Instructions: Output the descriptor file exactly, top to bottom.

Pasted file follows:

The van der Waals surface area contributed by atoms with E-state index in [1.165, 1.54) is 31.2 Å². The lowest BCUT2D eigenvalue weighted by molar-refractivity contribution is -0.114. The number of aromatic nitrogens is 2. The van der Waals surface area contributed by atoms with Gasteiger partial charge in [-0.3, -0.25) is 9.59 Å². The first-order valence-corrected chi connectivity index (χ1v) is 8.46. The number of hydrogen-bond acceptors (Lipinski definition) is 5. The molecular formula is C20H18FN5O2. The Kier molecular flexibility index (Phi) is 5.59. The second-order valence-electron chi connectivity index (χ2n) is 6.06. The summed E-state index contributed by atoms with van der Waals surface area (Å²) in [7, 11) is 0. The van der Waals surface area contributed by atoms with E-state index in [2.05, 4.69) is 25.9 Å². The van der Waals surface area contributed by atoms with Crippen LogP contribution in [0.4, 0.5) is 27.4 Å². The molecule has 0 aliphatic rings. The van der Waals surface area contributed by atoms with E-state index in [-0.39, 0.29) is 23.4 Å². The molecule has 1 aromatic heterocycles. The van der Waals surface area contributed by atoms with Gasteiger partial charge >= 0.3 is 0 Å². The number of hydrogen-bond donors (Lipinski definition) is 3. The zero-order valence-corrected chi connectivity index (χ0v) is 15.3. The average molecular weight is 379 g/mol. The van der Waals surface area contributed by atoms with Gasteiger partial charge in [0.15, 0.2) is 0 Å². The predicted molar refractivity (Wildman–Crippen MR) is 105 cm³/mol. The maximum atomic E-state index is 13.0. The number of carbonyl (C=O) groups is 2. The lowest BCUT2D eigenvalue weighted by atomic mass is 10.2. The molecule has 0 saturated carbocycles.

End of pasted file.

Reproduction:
The van der Waals surface area contributed by atoms with E-state index in [1.165, 1.54) is 31.2 Å². The lowest BCUT2D eigenvalue weighted by molar-refractivity contribution is -0.114. The number of aromatic nitrogens is 2. The van der Waals surface area contributed by atoms with Gasteiger partial charge in [-0.3, -0.25) is 9.59 Å². The first-order valence-corrected chi connectivity index (χ1v) is 8.46. The number of hydrogen-bond acceptors (Lipinski definition) is 5. The molecular formula is C20H18FN5O2. The Kier molecular flexibility index (Phi) is 5.59. The second-order valence-electron chi connectivity index (χ2n) is 6.06. The summed E-state index contributed by atoms with van der Waals surface area (Å²) in [7, 11) is 0. The van der Waals surface area contributed by atoms with E-state index in [2.05, 4.69) is 25.9 Å². The van der Waals surface area contributed by atoms with Crippen LogP contribution in [0.4, 0.5) is 27.4 Å². The molecule has 0 aliphatic rings. The van der Waals surface area contributed by atoms with E-state index in [-0.39, 0.29) is 23.4 Å². The molecule has 1 aromatic heterocycles. The van der Waals surface area contributed by atoms with Gasteiger partial charge >= 0.3 is 0 Å². The number of hydrogen-bond donors (Lipinski definition) is 3. The zero-order valence-corrected chi connectivity index (χ0v) is 15.3. The average molecular weight is 379 g/mol. The van der Waals surface area contributed by atoms with Gasteiger partial charge in [0.15, 0.2) is 0 Å². The predicted molar refractivity (Wildman–Crippen MR) is 105 cm³/mol. The maximum atomic E-state index is 13.0. The number of carbonyl (C=O) groups is 2. The lowest BCUT2D eigenvalue weighted by atomic mass is 10.2. The molecule has 0 saturated carbocycles.